Westminster Diary 30 April


5am rise and an early flight to London.
I had an interview on Al Jazeera TV regarding the role of Prince Charles within the monarchy. It was primarily about his interference via the ‘spider letters’ and my opinion was sought because of my contribution to the constitution committee. My views were maybe not as interesting as the view from floor sixteen of the Shard where Al Jazeera are located.

The UK Government’s decision to delay the start of the building of type 26 frigates at BAE on the upper Clyde prompted an urgent question in the house and a loud and passionate exchange took place. The minister would not acknowledge that a delay would lead to redundancies.
The evening was taken up by the immigration bill which culminated in 5 votes and therefore it was midnight before I managed to wind my weary way home.


My select committee sat at 9am and we took evidence from the UK statistics authority and it was as interesting as it sounds. Sir Andrew Dilnot did object to my Mark Twain quote “lies, damn lies and statistics”. I visited a briefing session with the Heritage lottery fund which was extremely interesting and I hope to be seeing them soon in regard to possible funding for a project within Inverclyde. I met representatives from the Renewable Energy Forum and was pleased to hear they have 750 companies registered with them. From large household names to one man and his log. I visited a drop in event to gain knowledge and help publicise the UK Sepsis Trust. Sepsis is currently the cause of 44,000 deaths per year in the UK.

After the SNP group meeting I attended the Save the Children campaign launch in the Speakers rooms.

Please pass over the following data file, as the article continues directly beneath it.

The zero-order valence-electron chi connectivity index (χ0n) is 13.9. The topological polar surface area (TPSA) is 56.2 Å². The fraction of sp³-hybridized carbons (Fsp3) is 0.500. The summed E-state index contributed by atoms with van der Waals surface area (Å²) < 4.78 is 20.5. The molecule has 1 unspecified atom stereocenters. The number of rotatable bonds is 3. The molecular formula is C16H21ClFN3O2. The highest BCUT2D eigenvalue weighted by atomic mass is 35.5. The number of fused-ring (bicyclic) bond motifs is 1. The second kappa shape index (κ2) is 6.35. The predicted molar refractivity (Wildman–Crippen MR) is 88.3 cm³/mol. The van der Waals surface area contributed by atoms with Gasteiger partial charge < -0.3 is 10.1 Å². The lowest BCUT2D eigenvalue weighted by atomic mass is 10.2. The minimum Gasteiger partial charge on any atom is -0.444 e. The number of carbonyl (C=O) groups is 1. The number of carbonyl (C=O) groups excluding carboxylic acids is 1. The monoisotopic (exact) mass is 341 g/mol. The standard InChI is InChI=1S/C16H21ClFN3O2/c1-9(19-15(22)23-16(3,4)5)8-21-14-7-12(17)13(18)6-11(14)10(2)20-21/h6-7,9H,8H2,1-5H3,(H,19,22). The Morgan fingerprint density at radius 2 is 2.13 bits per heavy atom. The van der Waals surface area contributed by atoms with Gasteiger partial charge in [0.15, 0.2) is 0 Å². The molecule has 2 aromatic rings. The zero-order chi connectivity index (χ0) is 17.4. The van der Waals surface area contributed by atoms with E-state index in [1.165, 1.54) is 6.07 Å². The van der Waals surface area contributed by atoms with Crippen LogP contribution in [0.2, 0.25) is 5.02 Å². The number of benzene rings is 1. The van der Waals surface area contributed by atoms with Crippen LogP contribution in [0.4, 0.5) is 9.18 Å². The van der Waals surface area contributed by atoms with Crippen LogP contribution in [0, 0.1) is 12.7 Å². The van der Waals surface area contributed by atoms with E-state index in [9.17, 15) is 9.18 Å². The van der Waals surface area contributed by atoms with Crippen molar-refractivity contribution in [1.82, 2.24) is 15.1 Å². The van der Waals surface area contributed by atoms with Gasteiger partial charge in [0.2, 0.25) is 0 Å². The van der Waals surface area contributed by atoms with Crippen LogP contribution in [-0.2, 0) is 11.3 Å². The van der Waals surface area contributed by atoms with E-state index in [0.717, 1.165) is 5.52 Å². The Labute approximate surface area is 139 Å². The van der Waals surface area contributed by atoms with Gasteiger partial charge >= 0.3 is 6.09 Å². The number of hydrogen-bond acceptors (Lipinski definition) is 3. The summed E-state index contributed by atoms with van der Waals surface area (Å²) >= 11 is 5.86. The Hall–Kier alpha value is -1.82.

My first diary event was a meeting with Ofcom via the All-party Parliamentary Group (APPG) for Broadband. Prime minister’s question time was the poorest I have attended. The majority of it was no more than petty point scoring between Mr Cameron and Mr Corbyn. It was neither constructive nor challenging. Following the Hillsborough inquiry report there was an urgent statement in the house during which Andy Burnham MP made an extremely moving and eloquent speech. The late afternoon and early evening were consumed by the Trade Union Bill. I then attended an ambassador’s reception for the Faroe Islands. I was interested to learn about the Islands and note that in London the Faroe Islands, Denmark and Iceland share an embassy. Take note for a future independent Scotland.


Questions to the Leader of the House are always entertaining and can be quite light hearted. This week they were followed by an urgent question on trade unions. In actual fact it was an attack on the government abusing their powers to promote the Remain campaign in the EU referendum. The fact that it was a Conservative MP that raised the question tells you everything you need to know about the in fighting in that party. We then had a debate to highlight World Autism Awareness Week. I was proud to contribute to this debate and include contributions from Inverclyde constituents. A number of members told very personal stories of family members who are on the autistic spectrum.


Personal engagements.